Looking a bit outside of URBACT, the H2020 project OPEN HERITAGE is based on the statement that heritage should not be considered as a top-down defined term but much more as an open issue which should be co-developed with the affected population, creating ’heritage communities’.
URBACT-related endevaours may have contributed to the fact that the Urban Agenda for the EU has launched a new round of partnerships including one dealing with Urban Heritage. Laura Colini, who is involved in this partnership from the side of URBACT summarises the work in the following way: "In this partnership, cultural heritage is seen as 'a powerful tool for achieving social, ecological and economic goals'."
The partnership looks at actions which concern integration of environmental, tourism, and recreational activities.
It looks at the following topics:
- management of tourist flows and its impact on historic cities;
- cultural industries as savoir faire, arts & craft but also innovation in arts and culture;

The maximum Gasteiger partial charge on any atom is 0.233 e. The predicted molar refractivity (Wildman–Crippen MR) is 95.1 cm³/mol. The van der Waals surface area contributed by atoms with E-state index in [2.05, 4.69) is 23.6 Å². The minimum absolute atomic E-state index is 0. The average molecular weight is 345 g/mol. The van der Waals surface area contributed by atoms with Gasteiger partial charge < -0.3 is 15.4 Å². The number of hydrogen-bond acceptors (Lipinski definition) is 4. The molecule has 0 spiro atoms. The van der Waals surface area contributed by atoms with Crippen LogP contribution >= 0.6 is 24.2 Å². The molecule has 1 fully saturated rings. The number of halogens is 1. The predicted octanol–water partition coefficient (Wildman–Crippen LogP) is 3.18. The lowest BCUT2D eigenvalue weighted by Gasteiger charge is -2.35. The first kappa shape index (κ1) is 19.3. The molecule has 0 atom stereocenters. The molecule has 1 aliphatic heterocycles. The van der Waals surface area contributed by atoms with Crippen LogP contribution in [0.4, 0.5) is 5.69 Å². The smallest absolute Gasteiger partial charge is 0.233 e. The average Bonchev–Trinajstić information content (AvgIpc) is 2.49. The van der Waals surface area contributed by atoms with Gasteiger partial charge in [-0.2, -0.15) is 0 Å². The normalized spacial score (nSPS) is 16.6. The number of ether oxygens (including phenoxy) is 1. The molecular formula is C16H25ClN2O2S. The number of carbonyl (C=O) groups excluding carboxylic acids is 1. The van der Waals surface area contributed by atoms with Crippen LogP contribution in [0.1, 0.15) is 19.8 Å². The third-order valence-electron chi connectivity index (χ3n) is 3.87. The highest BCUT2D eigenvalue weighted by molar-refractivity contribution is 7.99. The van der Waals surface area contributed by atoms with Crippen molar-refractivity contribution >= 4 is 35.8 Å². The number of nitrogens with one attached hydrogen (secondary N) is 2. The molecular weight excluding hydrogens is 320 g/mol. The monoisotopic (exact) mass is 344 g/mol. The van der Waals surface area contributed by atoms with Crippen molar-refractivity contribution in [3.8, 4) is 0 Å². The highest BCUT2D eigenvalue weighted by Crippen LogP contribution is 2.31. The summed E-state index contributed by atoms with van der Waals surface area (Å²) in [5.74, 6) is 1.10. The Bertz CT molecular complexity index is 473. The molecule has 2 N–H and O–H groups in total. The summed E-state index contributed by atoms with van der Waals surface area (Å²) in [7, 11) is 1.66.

- adaptive reuse, transformation, revitalisation and the reconversion of urban space focussing on community-based solutions for it;
- financial sustainability and funding;
- resilience of cultural and natural heritage, considering as patrimony the agricultural productions in cities, nature in urban environments;
- integrated & disciplinary approach for governance, community-based approach through the mobilisation of citizens to work on the creation and enhancement of cultural heritage;
- cultural services and culture for inclusive cities rethinking the use of pubic libraries, schools and museums to be accessible and usable for all parts of society, whether they are part of the city for generations or newly arrived migrants, women or men, young and old natives.
Culture is a cross-cutting topic
Thinking of heritage in terms of public policies is a challenging task due to its cross-cutting topic: culture – one that affects all our society, overarching all aspects of urban life. As in the past, the topic of heritage will give good opportunities to future networks to collaborate for more sustainable urban development.